Rose scented terracotta
We started where we ended, with a potted plant, except this time you ate the whole thing. The pot was a chocolate coated elderflower cake scented with roses. We were instructed to slice open the pot to reveal the cake. Maybe the coolest and most beautiful dessert we've ever had.
R0se Scented Terracotta
After the meal you are brought to a "Hygge" room, where you can sit and drink snaps or whiskey for as long as you want. Sometimes, they allow diners to enjoy their cake in this room as well. Noma sat us next to the aforementioned lovely Australian couple, Matt Boyle (@boylemd) and Alisha Henderson (@sweetbakes_), who we immediately took up conservation with. We spent nearly two hours lounging and talking about food, traveling, and, of course, our mutual love of Somebody Feed Phil. Matt is a chef at Attica (see above) and Alisha has her own cake baking company! They were such lovely and warm people. When we went to Noma Under the Bridge last year, we had a similar experience with another couple (Hi, Marie-Eve & Frederick!), and all I can say is, Noma goes out of their way to make its guests feel connected and have a special meal.
Noma offers a wine pairing ($210), a juice pairing ($155), or wines by the glass. I opted for the juice pairing, which was simply magnificent. I've had juice pairings in the past, most notably at Central in Lima, Peru. What I didn't like about Central's pairing was that some of the juices, although all unique, were just not that good. Here at Noma, all of the juices were amazing. The juices ranged from a bright red saffron and chili to a chilled mushroom tea. My favorite was the rose and berry kombucha, which tasted like a thick berry smoothie. Yvonne opted for for wines by the glass. Her favorite that she tried was an orange-colored wine from the country of Georgia, which the waiter described as being made in a very traditional way, like they made wines thousands of years ago. The bright orange color was something we had never seen from a wine before, and the taste was rich with minerality.
Noma is a magical fairytale food paradise from start to finish. When you arrive at the gate, you are greeted by staff, who stagger each party's entrance down a long, flower-filled path, so that when you open the main wooden door to the restaurant, you are greeted by the entire staff--including Mr. Redzepi himself. You are then quickly whisked to your seat. This touch was truly special and unlike any other restaurant we have tried.
The vibe is very electric. The Vanity Fair article put it best when it said "You want order, you work Eleven Madison." It feels like you're in the middle of a bee hive, where each worker knows exactly what they are doing, but from afar looks like a chaotic symphony. You see chefs running down the hallways. You hear "Yes, Chef" yelled loudly from the open kitchen in the middle of the restaurant. Five waiters walk by your table every ten seconds. When you need to use the restroom, a server swoops you away seamlessly into the flow, like it was part of the plan all along.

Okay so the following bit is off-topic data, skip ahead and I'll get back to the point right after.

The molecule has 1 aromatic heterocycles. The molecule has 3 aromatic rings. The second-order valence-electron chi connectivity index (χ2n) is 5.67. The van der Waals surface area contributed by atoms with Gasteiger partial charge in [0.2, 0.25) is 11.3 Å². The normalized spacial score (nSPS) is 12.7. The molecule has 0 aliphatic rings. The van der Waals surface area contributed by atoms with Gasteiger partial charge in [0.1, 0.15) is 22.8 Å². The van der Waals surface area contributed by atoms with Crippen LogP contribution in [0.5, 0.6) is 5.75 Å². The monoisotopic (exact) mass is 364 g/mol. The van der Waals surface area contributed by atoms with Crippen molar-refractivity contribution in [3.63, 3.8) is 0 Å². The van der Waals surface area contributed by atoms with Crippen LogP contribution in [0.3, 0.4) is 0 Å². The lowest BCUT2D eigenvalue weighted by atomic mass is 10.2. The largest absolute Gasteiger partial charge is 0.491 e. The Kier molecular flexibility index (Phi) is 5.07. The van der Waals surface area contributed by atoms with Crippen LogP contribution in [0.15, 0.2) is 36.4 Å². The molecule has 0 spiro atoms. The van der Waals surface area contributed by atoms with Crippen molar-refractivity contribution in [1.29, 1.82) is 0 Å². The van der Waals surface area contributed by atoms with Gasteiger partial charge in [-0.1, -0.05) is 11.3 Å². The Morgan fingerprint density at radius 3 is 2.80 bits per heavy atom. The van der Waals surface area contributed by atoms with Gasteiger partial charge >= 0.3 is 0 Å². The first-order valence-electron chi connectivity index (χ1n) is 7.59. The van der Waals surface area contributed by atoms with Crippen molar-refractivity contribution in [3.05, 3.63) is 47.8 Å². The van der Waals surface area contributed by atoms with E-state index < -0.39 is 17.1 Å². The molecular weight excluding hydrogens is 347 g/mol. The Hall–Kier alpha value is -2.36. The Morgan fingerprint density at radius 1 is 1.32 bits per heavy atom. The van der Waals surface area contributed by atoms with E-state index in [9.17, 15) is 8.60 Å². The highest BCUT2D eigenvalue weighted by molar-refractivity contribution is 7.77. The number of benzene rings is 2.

Their property is home to a greenhouse, fishtanks, an ant farm, a fermentation lab, and, of course, their famous test kitchen. Yvonne claims she saw "reindeer penis" written on the ingredient list for the team to try out for the game season, but this rumor cannot be confirmed or denied. Long bookshelves run almost the entire length of the compound, where anyone on the team can add anything to the collection. There are also random awards, creatures, bottles, and minatures ecletically sprinkled throughout.
From the moment you open the door and are greeted by the entire staff, to the last moment when you are escorted to the gate, you are treated like the most important people on the planet. This is pretty typical for a restaurant of this quality, but what was different was the amount of team interaction with the guests. Every time you walked by a chef they would say hi and smile. Everyone seemed approachable and friendly, which is not always the case at a place of this caliber. The laid back attire of the staff, open layout of the restaurant, and general feeling of sheer joy among everyone who comes to Noma, made for a very relaxed and welcoming dining experience.
Noma might have over 20 nationalities on their staff, but no pugs??!! #notcool; The only other things that have lived up to Noma's hype were Machu Picchu and Oktoberfest; Mr. Redzepi is a god among men, and we want to live in the hygge room forever as his loyal subjects; Yvonne wants to know where she can purchase that hygge room blanket so she can relive her pear snaps joy every evening in Charlotte; We hope there really is a reindeer penis in Noma's future, but shhh, don't tell that we peeked at the list!
Rating: 5 out of 5 with 3 Michigan Pugs
Noma comes with a lot of hype: the prestige of a long-ranked number one restaurant in the world, an almost impossible reservation to score, and rave reviews from the top critics in the world--we were terrified it would not live up to our expectations. From the moment we walked on the grounds we knew it was going to not only meet our expectations, but overwhelmingly exceed them. Not one bite of the meal was off. There were no misses on the menu. It was, dare I say, a perfect meal. We contemplated adding another Michigan Pug just for Noma, because it is clearly in a class of its own among even the best restaurants in the world. We planned our entire trip to Europe around Noma, and we would do it again in a heartbeat.